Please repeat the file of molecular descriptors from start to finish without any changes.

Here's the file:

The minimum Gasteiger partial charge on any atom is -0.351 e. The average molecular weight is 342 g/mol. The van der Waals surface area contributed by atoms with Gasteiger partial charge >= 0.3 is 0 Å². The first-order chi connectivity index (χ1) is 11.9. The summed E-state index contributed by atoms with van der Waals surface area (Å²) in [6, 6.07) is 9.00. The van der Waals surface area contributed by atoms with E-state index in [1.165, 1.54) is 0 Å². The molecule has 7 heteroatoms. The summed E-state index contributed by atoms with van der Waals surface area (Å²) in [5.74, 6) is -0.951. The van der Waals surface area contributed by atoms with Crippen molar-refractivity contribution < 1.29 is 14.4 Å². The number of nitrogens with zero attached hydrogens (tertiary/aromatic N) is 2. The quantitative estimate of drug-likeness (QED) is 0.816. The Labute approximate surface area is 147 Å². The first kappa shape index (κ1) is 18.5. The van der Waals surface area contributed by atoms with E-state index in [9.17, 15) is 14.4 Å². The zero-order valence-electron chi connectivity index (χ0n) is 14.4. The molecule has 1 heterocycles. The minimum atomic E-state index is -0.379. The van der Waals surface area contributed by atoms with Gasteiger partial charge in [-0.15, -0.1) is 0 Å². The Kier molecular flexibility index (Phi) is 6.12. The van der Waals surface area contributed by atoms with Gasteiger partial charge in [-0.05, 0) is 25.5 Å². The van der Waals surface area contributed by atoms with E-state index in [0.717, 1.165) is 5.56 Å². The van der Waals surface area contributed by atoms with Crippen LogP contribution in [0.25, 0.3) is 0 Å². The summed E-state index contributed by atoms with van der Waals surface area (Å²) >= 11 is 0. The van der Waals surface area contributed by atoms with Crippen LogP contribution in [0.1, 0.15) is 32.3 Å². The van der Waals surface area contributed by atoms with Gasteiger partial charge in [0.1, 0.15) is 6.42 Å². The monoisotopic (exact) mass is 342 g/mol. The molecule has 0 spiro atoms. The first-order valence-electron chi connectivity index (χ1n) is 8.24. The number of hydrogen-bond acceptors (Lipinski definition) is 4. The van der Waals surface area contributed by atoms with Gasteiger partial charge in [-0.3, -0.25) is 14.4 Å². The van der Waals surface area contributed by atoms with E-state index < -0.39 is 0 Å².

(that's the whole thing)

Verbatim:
The minimum Gasteiger partial charge on any atom is -0.351 e. The average molecular weight is 342 g/mol. The van der Waals surface area contributed by atoms with Gasteiger partial charge >= 0.3 is 0 Å². The first-order chi connectivity index (χ1) is 11.9. The summed E-state index contributed by atoms with van der Waals surface area (Å²) in [6, 6.07) is 9.00. The van der Waals surface area contributed by atoms with E-state index in [1.165, 1.54) is 0 Å². The molecule has 7 heteroatoms. The summed E-state index contributed by atoms with van der Waals surface area (Å²) in [5.74, 6) is -0.951. The van der Waals surface area contributed by atoms with Crippen molar-refractivity contribution < 1.29 is 14.4 Å². The number of nitrogens with zero attached hydrogens (tertiary/aromatic N) is 2. The quantitative estimate of drug-likeness (QED) is 0.816. The Labute approximate surface area is 147 Å². The first kappa shape index (κ1) is 18.5. The van der Waals surface area contributed by atoms with E-state index in [9.17, 15) is 14.4 Å². The zero-order valence-electron chi connectivity index (χ0n) is 14.4. The molecule has 1 heterocycles. The minimum atomic E-state index is -0.379. The van der Waals surface area contributed by atoms with Gasteiger partial charge in [-0.15, -0.1) is 0 Å². The Kier molecular flexibility index (Phi) is 6.12. The van der Waals surface area contributed by atoms with Gasteiger partial charge in [-0.05, 0) is 25.5 Å². The van der Waals surface area contributed by atoms with E-state index in [0.717, 1.165) is 5.56 Å². The van der Waals surface area contributed by atoms with Crippen LogP contribution in [0.25, 0.3) is 0 Å². The summed E-state index contributed by atoms with van der Waals surface area (Å²) >= 11 is 0. The van der Waals surface area contributed by atoms with Crippen LogP contribution in [0.1, 0.15) is 32.3 Å². The van der Waals surface area contributed by atoms with Gasteiger partial charge in [0.1, 0.15) is 6.42 Å². The monoisotopic (exact) mass is 342 g/mol. The molecule has 0 spiro atoms. The first-order valence-electron chi connectivity index (χ1n) is 8.24. The number of hydrogen-bond acceptors (Lipinski definition) is 4. The van der Waals surface area contributed by atoms with Gasteiger partial charge in [-0.3, -0.25) is 14.4 Å². The van der Waals surface area contributed by atoms with E-state index < -0.39 is 0 Å².